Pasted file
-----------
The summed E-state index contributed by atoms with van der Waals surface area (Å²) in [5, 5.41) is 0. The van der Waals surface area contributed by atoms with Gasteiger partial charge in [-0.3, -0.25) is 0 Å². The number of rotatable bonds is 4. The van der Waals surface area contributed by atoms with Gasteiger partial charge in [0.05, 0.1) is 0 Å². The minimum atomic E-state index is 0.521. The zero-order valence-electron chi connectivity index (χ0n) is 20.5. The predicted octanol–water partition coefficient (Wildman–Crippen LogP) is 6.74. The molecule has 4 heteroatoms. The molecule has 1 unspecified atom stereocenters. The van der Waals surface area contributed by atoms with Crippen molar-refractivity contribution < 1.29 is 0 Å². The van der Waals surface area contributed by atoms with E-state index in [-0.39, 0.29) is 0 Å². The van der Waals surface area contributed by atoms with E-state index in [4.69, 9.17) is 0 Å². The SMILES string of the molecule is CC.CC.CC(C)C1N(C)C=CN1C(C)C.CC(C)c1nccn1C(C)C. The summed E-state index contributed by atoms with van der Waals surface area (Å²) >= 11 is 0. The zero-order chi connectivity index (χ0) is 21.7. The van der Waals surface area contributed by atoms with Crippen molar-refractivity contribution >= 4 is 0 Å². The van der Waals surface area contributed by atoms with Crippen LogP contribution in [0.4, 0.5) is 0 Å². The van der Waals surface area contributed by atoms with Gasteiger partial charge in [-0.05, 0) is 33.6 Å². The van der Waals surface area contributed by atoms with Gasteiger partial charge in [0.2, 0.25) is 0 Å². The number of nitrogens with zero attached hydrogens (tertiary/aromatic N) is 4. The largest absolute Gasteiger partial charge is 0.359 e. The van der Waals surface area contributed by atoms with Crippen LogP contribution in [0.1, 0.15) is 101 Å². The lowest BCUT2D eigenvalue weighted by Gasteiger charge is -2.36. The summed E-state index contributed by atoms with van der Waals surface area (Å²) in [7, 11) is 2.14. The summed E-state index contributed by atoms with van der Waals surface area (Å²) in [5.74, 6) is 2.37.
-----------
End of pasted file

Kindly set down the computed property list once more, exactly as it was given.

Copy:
The summed E-state index contributed by atoms with van der Waals surface area (Å²) in [5, 5.41) is 0. The van der Waals surface area contributed by atoms with Gasteiger partial charge in [-0.3, -0.25) is 0 Å². The number of rotatable bonds is 4. The van der Waals surface area contributed by atoms with Gasteiger partial charge in [0.05, 0.1) is 0 Å². The minimum atomic E-state index is 0.521. The zero-order valence-electron chi connectivity index (χ0n) is 20.5. The predicted octanol–water partition coefficient (Wildman–Crippen LogP) is 6.74. The molecule has 4 heteroatoms. The molecule has 1 unspecified atom stereocenters. The van der Waals surface area contributed by atoms with Crippen molar-refractivity contribution < 1.29 is 0 Å². The van der Waals surface area contributed by atoms with E-state index in [-0.39, 0.29) is 0 Å². The van der Waals surface area contributed by atoms with E-state index in [4.69, 9.17) is 0 Å². The SMILES string of the molecule is CC.CC.CC(C)C1N(C)C=CN1C(C)C.CC(C)c1nccn1C(C)C. The summed E-state index contributed by atoms with van der Waals surface area (Å²) >= 11 is 0. The zero-order chi connectivity index (χ0) is 21.7. The van der Waals surface area contributed by atoms with Crippen molar-refractivity contribution >= 4 is 0 Å². The van der Waals surface area contributed by atoms with Crippen LogP contribution in [0.4, 0.5) is 0 Å². The van der Waals surface area contributed by atoms with Gasteiger partial charge in [-0.05, 0) is 33.6 Å². The van der Waals surface area contributed by atoms with Gasteiger partial charge in [0.2, 0.25) is 0 Å². The number of nitrogens with zero attached hydrogens (tertiary/aromatic N) is 4. The largest absolute Gasteiger partial charge is 0.359 e. The van der Waals surface area contributed by atoms with Crippen LogP contribution in [0.1, 0.15) is 101 Å². The lowest BCUT2D eigenvalue weighted by Gasteiger charge is -2.36. The summed E-state index contributed by atoms with van der Waals surface area (Å²) in [7, 11) is 2.14. The summed E-state index contributed by atoms with van der Waals surface area (Å²) in [5.74, 6) is 2.37.